Conviction Makes the Case

It’s all going to end in tears.

I caught the first few minutes of the new NBC show Conviction, and liked what I saw. So I checked out the whole hour, and I was pleasantly surprised.

The show is set in the same fictional universe as all of Dick Wolf’s Law & Order shows, featuring a cameo by DA Arthur Branch and heavily leaning on the dramatic presence of Stephanie March as the returned bureau chief Alexandra Cabot. This sounds familiar for a reason – the failed Law & Order: Trial By Jury took a somewhat similar slant, focusing on the “law” side of the equation. The difference was that Trial By Jury slanted in a CBS direction – veteran actors, older energy, keeping it impersonal and at the workplace. This show takes a much smarter, more Grey’s Anatomy tactic.

First of all, the cast skews younger, focused through the perspective of rookie ADA Nick Potter, played by the largely forgettable Jordan Bridges (who looks like Fred Savage’s cousin, with the perpetually alarmed expression of Star Trek: Voyager’s Garrett Wang). However, the rest of the cast has compelling elements.

First there are three recognizeable faces that help immediately. Julianne Nicholson reprises the “nervous young lawyer” shtick she brought to the tail end of Ally McBeal to her role as Christina Finn. Then you’ve got my USC alumni J. August Richards as ADA Billy Desmond, a hotshot who’s never been beaten (and some say it’s because he pleads out tough cases), bringing some of the “Smart Lawyer Gunn” shtick from the last seasons of Angel. Finally, Eric Balfour goes against his previous roles (the computer nerd Milo on 24 for example) as Brian Peluso, a hard partying womanizer haunted by a past relationship. Seeing familiar faces gives this series an instant comfort factor that can’t be beaten.

Then there’s the less familiar faces, such as Anson Mount as the two-fisted ADA James (“Call him Jim”) Steele. Losing his good friend to a trial-related murder in the first episode, he takes on a grimly determined demeanor of a relentless crusader for justice. He kind of storms through the office and other people try to stay out of the wake of his passing. A smouldering low-key presence that can spike quickly and shine (as when he was forced to make a plea and tell grieving parents that their murdered daughter would get only partial justice, saying to his boss Cabot, “Don’t ever sell me out like that again,” in a cold tone of voice that was unmistakable).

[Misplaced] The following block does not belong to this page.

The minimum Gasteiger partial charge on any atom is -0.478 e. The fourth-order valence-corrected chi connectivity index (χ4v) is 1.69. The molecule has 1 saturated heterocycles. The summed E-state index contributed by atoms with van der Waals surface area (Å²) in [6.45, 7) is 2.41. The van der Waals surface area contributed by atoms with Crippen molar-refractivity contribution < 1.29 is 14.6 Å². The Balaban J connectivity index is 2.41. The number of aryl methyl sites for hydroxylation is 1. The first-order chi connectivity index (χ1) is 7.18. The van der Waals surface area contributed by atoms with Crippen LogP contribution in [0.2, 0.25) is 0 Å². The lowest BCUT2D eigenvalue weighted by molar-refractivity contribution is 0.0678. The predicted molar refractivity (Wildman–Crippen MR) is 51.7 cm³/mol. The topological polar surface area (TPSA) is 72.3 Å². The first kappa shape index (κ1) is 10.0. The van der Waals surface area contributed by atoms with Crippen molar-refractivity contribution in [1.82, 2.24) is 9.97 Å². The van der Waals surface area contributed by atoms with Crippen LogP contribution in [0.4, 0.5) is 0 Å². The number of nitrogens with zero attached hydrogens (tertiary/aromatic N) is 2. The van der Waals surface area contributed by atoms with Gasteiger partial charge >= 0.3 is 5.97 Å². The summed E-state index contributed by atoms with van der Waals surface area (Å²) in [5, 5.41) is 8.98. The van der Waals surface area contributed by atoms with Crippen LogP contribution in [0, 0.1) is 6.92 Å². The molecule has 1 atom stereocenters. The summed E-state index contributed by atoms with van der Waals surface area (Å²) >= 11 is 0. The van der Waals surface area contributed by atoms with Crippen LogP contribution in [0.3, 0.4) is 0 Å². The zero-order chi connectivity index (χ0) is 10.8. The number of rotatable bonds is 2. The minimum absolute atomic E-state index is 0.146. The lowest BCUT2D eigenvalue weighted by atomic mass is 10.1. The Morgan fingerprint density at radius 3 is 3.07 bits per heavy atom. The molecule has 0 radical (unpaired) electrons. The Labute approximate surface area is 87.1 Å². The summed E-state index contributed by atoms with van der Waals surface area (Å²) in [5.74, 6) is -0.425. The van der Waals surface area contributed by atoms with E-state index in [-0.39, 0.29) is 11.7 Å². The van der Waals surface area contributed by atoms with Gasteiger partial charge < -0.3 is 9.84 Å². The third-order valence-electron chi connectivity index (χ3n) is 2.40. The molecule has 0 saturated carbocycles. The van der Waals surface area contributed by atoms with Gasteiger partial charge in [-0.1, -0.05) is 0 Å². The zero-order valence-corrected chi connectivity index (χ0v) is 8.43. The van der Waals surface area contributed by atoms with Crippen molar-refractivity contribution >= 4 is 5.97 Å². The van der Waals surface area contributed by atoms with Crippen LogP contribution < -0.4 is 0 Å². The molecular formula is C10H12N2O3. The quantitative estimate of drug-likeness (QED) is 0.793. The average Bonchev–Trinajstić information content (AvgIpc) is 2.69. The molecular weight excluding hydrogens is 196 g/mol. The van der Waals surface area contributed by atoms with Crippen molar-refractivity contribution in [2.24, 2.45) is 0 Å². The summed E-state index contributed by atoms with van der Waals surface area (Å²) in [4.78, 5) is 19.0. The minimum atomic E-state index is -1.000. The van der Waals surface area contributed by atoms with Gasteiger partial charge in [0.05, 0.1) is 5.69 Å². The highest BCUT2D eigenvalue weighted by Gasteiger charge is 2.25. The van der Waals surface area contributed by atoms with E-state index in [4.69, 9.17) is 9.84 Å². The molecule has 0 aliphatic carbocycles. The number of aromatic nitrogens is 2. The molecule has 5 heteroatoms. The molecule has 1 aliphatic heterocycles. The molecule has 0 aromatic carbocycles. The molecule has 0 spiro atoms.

Then there’s Milena Govich as Jessica Rossi, coming off like a younger, hotter, more serious version of Sarah Silverman. I completely forgot that she had an interesting role on Rescue Me, playing the divorced fireman Lou like a suede condom. Her intensity is contrasted with a romantic tension she has between the rookie Potter (her office mate) and the clenched jawed Steele.

The dynamics of this interesting ensemble is played well, keeping the camera moving and giving just enough characterization to make everybody work – at least in the first episode. The guest stars – Doug E. Doug as a charismatic deug defendant and an older judge practically coaching prosecutors via a bored bailiff – were well cast and overall the show combined that kind of Kevin Hill/Grey’s Anatomy youth and energy with classic Law & Order pacing and intensity.

Sadly, none of this will help.

You see, this show is scheduled for Friday nights at 10PM. Friday nights are a challenging night for TV executives, since that’s a night when the all-too-valuable 18-34 demographic are statistically not at home watching the tube. Friday night shows normally have a short shelf life, and the only quicker way to insure that a show will die is to stick it on Saturday night. For all of the resurgence of programming for adults and families, these two nights remain a Nielsens nightmare. This show may be carrying the stigma of Trial By Jury (which also lived and died on Friday night, despite a great crossover with both the main show and Criminal Intent), which is unfair since the death of Jerry Orbach, who was slated to be the familiar face and centerpiece of the show, cast a karmic pall over the endeavor despite the bravery of Scott Cohen doing his best Orbach impersonation and Bebe Neuwirth fruitlessly trying to escape the shadow of her character Lilth from Cheers and Frasier.

So just as Love Monkey or Boomtown or even the really sassy and mature Kevin Hill came and went, breaking hearts as they did, the schedule alone could kill this solid show, if not the staggering competition during the rest of the week. Enjoy it while it lasts … or not, since there won’t be much time either way.

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